Ranchi T20I: A chance to impress for both new and old

“A World Cup final and then jump on a plane and here we are in India playing another one,” said Martin Guptill. Another plane and another match, he might now say. It’s going to be that kind of a series. We are at Ranchi now for the 2nd T20I on Friday.

While there will be a few jaded minds and bodies in both camps, having already given their all in the T20 World Cup—New Zealand played the final on 14 November in Dubai before playing the first T20I of their India tour on 17 November in Jaipur—cricket fans in Ranchi won’t complain. Ranchi isn’t a regular IPL venue. It hosted its last international, an ODI against Australia, in March 2019. The 50,000-capacity JSCA international stadium is gearing up for 3 hours of cricket festivities.

For India, this series presents an opportunity for some early rebuilding ahead of next year’s T20 World Cup. They ticked some boxes on Wednesday in Jaipur. Suryakumar Yadav is clearly being looked at as a middle overs enforcer with the bat. He did that with elan through his stroke-filled 62 in the first game and although his dismissal led to a late hustle to get over the finish line, captain Rohit Sharma did not mind him attempting the lap shot that crashed on to the stumps.

The late scramble in the run-chase came about as Rishab Pant at 4 and Shreyas Iyer at 5 lost some of the momentum, trying to go for too many cross batted swipes. “It’s a great learning for the guys, because they haven’t batted in that situation before for India,” Sharma said on Wednesday. “It’s for them to understand that it isn’t about power-hitting all the time. You put the ball to the left or right of the fielder and try and take singles or find boundaries.” Pant ultimately finished the game off with Venkatesh Iyer coming in to bat at no.6 in the final over, hitting a four and getting out. With Hardik Pandya out of favour, both Pant and Venkatesh will get more such opportunities.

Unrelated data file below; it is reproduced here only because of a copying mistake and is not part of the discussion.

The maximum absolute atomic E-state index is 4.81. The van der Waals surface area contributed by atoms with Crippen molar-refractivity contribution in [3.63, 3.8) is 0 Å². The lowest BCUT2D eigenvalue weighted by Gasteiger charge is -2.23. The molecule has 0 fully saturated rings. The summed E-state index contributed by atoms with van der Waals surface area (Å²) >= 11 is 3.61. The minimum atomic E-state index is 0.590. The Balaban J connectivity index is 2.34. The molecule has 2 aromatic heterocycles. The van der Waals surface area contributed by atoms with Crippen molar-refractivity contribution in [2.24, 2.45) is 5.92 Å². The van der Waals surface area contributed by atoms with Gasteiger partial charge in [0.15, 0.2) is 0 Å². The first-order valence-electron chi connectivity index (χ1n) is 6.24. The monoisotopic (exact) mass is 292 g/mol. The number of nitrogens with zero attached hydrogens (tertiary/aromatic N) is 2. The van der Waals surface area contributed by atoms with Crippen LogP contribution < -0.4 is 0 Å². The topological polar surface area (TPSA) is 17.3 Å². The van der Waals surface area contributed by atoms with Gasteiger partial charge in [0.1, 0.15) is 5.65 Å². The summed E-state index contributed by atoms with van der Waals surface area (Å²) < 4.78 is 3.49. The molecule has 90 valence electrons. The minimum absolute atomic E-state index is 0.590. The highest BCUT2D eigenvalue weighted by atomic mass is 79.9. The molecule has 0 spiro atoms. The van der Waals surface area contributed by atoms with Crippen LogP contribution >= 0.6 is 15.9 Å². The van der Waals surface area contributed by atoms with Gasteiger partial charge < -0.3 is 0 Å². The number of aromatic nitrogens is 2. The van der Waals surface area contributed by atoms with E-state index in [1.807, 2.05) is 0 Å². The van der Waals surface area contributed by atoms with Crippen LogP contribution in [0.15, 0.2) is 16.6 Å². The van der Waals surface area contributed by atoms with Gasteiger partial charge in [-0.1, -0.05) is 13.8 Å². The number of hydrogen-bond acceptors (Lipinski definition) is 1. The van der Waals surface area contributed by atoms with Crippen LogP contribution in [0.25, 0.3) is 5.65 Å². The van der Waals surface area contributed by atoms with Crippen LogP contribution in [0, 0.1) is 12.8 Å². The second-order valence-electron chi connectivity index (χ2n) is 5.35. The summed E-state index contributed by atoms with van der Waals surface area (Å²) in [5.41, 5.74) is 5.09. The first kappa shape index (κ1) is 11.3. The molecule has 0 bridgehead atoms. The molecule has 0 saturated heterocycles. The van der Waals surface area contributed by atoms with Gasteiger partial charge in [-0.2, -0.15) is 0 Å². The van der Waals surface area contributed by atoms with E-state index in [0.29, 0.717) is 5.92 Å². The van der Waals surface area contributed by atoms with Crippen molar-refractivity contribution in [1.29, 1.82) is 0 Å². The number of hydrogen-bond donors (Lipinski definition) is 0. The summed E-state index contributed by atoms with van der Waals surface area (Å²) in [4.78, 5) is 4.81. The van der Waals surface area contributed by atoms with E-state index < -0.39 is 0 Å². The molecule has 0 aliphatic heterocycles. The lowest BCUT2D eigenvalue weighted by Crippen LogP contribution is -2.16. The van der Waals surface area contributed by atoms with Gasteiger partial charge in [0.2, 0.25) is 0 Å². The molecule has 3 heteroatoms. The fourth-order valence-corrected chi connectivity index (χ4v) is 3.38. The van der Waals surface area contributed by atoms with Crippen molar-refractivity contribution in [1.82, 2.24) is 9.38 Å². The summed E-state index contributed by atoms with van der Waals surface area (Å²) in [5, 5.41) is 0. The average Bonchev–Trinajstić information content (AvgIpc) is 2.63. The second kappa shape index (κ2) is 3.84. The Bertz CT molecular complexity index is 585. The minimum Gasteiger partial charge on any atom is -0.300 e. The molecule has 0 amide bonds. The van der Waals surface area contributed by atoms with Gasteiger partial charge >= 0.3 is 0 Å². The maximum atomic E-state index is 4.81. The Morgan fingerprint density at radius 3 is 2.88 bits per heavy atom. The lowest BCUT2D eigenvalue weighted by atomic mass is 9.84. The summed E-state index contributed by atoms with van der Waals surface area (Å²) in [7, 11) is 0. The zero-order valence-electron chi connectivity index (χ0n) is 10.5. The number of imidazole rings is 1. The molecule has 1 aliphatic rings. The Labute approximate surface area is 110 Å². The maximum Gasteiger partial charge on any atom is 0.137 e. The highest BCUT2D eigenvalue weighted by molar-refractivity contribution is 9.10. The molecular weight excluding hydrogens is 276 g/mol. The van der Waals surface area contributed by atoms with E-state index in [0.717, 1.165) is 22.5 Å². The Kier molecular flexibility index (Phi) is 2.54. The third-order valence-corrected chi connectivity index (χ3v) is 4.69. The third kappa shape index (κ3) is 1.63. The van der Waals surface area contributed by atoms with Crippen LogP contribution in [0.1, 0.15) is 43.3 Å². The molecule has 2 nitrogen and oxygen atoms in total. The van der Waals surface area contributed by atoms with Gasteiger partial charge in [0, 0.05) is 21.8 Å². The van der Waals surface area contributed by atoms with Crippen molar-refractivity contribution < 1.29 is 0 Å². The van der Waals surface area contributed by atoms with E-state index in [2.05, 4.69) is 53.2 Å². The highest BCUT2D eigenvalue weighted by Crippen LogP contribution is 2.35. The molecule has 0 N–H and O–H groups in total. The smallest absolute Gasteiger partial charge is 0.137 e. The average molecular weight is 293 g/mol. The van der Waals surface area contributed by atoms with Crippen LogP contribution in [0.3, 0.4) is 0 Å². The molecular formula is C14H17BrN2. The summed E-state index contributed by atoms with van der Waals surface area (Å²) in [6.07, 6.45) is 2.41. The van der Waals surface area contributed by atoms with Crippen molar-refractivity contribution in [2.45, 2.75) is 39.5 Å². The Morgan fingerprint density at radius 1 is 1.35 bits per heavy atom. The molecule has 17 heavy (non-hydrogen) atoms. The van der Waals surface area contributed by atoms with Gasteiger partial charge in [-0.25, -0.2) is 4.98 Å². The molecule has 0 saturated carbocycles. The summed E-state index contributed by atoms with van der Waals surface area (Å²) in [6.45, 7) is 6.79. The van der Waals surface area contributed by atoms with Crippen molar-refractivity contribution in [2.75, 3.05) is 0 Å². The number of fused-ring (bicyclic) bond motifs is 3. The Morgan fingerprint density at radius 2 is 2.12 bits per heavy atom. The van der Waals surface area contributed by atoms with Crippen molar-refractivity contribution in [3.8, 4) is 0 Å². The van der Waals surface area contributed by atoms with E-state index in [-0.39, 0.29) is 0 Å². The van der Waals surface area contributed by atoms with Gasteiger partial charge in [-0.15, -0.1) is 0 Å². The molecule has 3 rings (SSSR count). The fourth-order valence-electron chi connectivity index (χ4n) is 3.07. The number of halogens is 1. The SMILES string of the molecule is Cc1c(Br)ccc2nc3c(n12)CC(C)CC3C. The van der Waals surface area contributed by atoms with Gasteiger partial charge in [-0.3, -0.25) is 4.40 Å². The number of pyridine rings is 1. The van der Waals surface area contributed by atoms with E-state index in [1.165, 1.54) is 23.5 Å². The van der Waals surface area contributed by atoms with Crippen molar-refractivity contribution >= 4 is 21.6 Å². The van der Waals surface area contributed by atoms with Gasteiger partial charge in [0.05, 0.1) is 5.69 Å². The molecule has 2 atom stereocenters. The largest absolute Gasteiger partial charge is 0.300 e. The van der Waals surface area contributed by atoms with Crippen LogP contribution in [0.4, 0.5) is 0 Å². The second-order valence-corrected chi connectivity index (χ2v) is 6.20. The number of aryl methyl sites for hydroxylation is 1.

With new beginnings for India’s head coach and captain, there is a fair bit of interest around everything India does in this series and the strategies they employ. New Zealand too will be looking at giving opportunities to new players. Mark Chapman, who played two T20 World Cups for Hong Kong before making his debut for New Zealand in 2018 (his father is from New Zealand), gave a good account of himself in Jaipur, scoring a measured 63 to give company to Guptill’s fiery opening act. 21-year-old allrounder Rachin Ravindra—his first name is derived from Sachin Tendulkar and Rahul Dravid—who has been coming up through New Zealand’s age group ranks, did not have much to do, but will be keen to make the most of this opportunity as some Kiwi players, including captain Kane Williamson, are resting through the T20s to come out fresh for the Test series.

The other set of cricketers who will be up for this series are seniors who looked off-colour in the World Cup. Bhuvneshwar Kumar for India and New Zealand’s Mitchell Santner both had forgettable World Cup campaigns but good outings in Jaipur. For Kumar to be able to get the ball to swing and shape in to get the opening wicket, bowl well at the death and outperform his partner Deepak Chahar would have given him a fair amount of confidence. Ravichandran Ashwin, since his re-inclusion in the Indian T20 mix is back bowling like a leader of the spin attack, again.

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Anjali Singh

Anjali Singh Born on 15 Jun 2001 an Indian author and activist from Firozabad in Uttar Pradesh. Live in New Delhi